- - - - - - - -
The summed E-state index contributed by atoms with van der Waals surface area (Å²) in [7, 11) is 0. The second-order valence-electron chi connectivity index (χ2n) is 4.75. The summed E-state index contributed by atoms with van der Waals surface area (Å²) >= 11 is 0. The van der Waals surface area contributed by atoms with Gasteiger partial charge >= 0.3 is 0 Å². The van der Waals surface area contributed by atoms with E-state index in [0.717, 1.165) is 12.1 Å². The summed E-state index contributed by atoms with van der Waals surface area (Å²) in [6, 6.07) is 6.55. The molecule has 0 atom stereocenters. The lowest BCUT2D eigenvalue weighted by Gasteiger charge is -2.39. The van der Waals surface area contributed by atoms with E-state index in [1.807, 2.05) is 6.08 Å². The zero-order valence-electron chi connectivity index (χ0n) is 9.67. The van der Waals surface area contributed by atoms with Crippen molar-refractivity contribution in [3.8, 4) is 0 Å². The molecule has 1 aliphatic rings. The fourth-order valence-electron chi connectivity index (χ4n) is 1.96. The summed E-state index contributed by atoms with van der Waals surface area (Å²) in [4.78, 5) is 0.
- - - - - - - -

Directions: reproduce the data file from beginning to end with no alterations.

The summed E-state index contributed by atoms with van der Waals surface area (Å²) in [7, 11) is 0. The second-order valence-electron chi connectivity index (χ2n) is 4.75. The summed E-state index contributed by atoms with van der Waals surface area (Å²) >= 11 is 0. The van der Waals surface area contributed by atoms with Gasteiger partial charge >= 0.3 is 0 Å². The van der Waals surface area contributed by atoms with E-state index in [0.717, 1.165) is 12.1 Å². The summed E-state index contributed by atoms with van der Waals surface area (Å²) in [6, 6.07) is 6.55. The molecule has 0 atom stereocenters. The lowest BCUT2D eigenvalue weighted by Gasteiger charge is -2.39. The van der Waals surface area contributed by atoms with E-state index in [1.807, 2.05) is 6.08 Å². The zero-order valence-electron chi connectivity index (χ0n) is 9.67. The van der Waals surface area contributed by atoms with Crippen molar-refractivity contribution in [3.8, 4) is 0 Å². The molecule has 1 aliphatic rings. The fourth-order valence-electron chi connectivity index (χ4n) is 1.96. The summed E-state index contributed by atoms with van der Waals surface area (Å²) in [4.78, 5) is 0.